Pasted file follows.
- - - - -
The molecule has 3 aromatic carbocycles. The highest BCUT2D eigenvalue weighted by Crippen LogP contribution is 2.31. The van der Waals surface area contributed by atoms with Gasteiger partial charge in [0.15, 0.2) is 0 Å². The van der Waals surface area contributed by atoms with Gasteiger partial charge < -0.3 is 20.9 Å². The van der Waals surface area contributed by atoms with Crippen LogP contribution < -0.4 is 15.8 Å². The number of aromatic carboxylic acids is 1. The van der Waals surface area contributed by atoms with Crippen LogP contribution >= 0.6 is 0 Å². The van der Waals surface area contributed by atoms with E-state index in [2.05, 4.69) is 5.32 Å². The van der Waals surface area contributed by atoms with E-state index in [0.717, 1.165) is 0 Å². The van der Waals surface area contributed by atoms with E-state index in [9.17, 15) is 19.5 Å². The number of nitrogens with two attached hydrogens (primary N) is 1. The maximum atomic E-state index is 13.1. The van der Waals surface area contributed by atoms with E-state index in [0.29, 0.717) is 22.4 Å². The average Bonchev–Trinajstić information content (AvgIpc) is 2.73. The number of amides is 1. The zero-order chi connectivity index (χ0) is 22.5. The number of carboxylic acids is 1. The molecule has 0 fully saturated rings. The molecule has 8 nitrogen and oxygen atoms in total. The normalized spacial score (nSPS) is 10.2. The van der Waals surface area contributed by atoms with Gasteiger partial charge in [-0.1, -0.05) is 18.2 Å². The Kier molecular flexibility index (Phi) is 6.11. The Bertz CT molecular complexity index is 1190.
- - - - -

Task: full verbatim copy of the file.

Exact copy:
The molecule has 3 aromatic carbocycles. The highest BCUT2D eigenvalue weighted by Crippen LogP contribution is 2.31. The van der Waals surface area contributed by atoms with Gasteiger partial charge in [0.15, 0.2) is 0 Å². The van der Waals surface area contributed by atoms with Gasteiger partial charge < -0.3 is 20.9 Å². The van der Waals surface area contributed by atoms with Crippen LogP contribution < -0.4 is 15.8 Å². The number of aromatic carboxylic acids is 1. The van der Waals surface area contributed by atoms with Crippen LogP contribution >= 0.6 is 0 Å². The van der Waals surface area contributed by atoms with E-state index in [2.05, 4.69) is 5.32 Å². The van der Waals surface area contributed by atoms with E-state index in [0.717, 1.165) is 0 Å². The van der Waals surface area contributed by atoms with E-state index in [9.17, 15) is 19.5 Å². The number of nitrogens with two attached hydrogens (primary N) is 1. The maximum atomic E-state index is 13.1. The van der Waals surface area contributed by atoms with E-state index in [0.29, 0.717) is 22.4 Å². The average Bonchev–Trinajstić information content (AvgIpc) is 2.73. The number of amides is 1. The zero-order chi connectivity index (χ0) is 22.5. The number of carboxylic acids is 1. The molecule has 0 fully saturated rings. The molecule has 8 nitrogen and oxygen atoms in total. The normalized spacial score (nSPS) is 10.2. The van der Waals surface area contributed by atoms with Gasteiger partial charge in [-0.1, -0.05) is 18.2 Å². The Kier molecular flexibility index (Phi) is 6.11. The Bertz CT molecular complexity index is 1190.